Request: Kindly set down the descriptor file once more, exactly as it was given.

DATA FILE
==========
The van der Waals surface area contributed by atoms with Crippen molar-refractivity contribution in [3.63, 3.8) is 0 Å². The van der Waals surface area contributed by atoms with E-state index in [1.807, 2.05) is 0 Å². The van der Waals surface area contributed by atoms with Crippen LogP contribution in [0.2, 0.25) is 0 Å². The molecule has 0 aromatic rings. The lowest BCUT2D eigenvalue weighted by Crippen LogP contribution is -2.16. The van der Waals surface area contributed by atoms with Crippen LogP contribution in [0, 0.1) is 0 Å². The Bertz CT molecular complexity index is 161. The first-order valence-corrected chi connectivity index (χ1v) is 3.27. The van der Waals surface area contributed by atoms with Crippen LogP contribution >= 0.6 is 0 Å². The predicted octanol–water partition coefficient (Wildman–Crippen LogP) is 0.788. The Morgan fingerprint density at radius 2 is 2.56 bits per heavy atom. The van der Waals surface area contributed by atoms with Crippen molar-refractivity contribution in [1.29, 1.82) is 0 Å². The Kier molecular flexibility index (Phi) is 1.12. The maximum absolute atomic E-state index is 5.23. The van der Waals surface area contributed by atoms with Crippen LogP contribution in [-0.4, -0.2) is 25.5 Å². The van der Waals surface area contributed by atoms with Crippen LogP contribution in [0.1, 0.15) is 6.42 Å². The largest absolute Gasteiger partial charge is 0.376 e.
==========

The van der Waals surface area contributed by atoms with Crippen molar-refractivity contribution in [3.63, 3.8) is 0 Å². The van der Waals surface area contributed by atoms with E-state index in [1.807, 2.05) is 0 Å². The van der Waals surface area contributed by atoms with Crippen LogP contribution in [0.2, 0.25) is 0 Å². The molecule has 0 aromatic rings. The lowest BCUT2D eigenvalue weighted by Crippen LogP contribution is -2.16. The van der Waals surface area contributed by atoms with Crippen LogP contribution in [0, 0.1) is 0 Å². The Bertz CT molecular complexity index is 161. The first-order valence-corrected chi connectivity index (χ1v) is 3.27. The van der Waals surface area contributed by atoms with Crippen LogP contribution >= 0.6 is 0 Å². The predicted octanol–water partition coefficient (Wildman–Crippen LogP) is 0.788. The Morgan fingerprint density at radius 2 is 2.56 bits per heavy atom. The van der Waals surface area contributed by atoms with Crippen molar-refractivity contribution in [1.29, 1.82) is 0 Å². The Kier molecular flexibility index (Phi) is 1.12. The maximum absolute atomic E-state index is 5.23. The van der Waals surface area contributed by atoms with Crippen LogP contribution in [-0.4, -0.2) is 25.5 Å². The van der Waals surface area contributed by atoms with Crippen LogP contribution in [0.1, 0.15) is 6.42 Å². The largest absolute Gasteiger partial charge is 0.376 e.